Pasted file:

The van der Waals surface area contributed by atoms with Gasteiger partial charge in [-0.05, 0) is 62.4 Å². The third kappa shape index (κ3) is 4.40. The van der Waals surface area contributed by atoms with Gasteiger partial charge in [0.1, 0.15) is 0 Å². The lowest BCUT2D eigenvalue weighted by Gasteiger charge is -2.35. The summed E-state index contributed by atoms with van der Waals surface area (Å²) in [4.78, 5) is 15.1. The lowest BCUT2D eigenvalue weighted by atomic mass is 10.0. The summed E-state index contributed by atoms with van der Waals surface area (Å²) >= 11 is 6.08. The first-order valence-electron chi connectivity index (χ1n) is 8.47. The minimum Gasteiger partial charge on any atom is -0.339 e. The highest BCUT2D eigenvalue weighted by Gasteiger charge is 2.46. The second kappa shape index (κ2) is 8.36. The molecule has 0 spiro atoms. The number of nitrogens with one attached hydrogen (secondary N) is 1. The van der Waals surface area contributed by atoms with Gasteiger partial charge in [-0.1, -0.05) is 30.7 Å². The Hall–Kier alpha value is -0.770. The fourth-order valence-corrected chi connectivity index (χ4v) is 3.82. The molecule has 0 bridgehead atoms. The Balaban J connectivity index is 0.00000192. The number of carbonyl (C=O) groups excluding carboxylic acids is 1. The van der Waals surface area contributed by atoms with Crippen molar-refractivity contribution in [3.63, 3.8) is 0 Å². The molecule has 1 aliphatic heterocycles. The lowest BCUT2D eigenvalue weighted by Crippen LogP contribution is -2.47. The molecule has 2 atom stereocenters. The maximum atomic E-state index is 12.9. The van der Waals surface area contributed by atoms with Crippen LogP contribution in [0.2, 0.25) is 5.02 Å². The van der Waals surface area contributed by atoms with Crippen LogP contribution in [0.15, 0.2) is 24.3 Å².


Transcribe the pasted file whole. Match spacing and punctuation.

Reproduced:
The van der Waals surface area contributed by atoms with Gasteiger partial charge in [-0.05, 0) is 62.4 Å². The third kappa shape index (κ3) is 4.40. The van der Waals surface area contributed by atoms with Gasteiger partial charge in [0.1, 0.15) is 0 Å². The lowest BCUT2D eigenvalue weighted by Gasteiger charge is -2.35. The summed E-state index contributed by atoms with van der Waals surface area (Å²) in [4.78, 5) is 15.1. The lowest BCUT2D eigenvalue weighted by atomic mass is 10.0. The summed E-state index contributed by atoms with van der Waals surface area (Å²) >= 11 is 6.08. The first-order valence-electron chi connectivity index (χ1n) is 8.47. The minimum Gasteiger partial charge on any atom is -0.339 e. The highest BCUT2D eigenvalue weighted by Gasteiger charge is 2.46. The second kappa shape index (κ2) is 8.36. The molecule has 0 spiro atoms. The number of nitrogens with one attached hydrogen (secondary N) is 1. The van der Waals surface area contributed by atoms with Gasteiger partial charge in [-0.1, -0.05) is 30.7 Å². The Hall–Kier alpha value is -0.770. The fourth-order valence-corrected chi connectivity index (χ4v) is 3.82. The molecule has 0 bridgehead atoms. The Balaban J connectivity index is 0.00000192. The number of carbonyl (C=O) groups excluding carboxylic acids is 1. The van der Waals surface area contributed by atoms with Crippen molar-refractivity contribution in [3.63, 3.8) is 0 Å². The molecule has 1 aliphatic heterocycles. The lowest BCUT2D eigenvalue weighted by Crippen LogP contribution is -2.47. The molecule has 2 atom stereocenters. The maximum atomic E-state index is 12.9. The van der Waals surface area contributed by atoms with Crippen LogP contribution in [0.2, 0.25) is 5.02 Å². The van der Waals surface area contributed by atoms with Crippen LogP contribution in [0.15, 0.2) is 24.3 Å².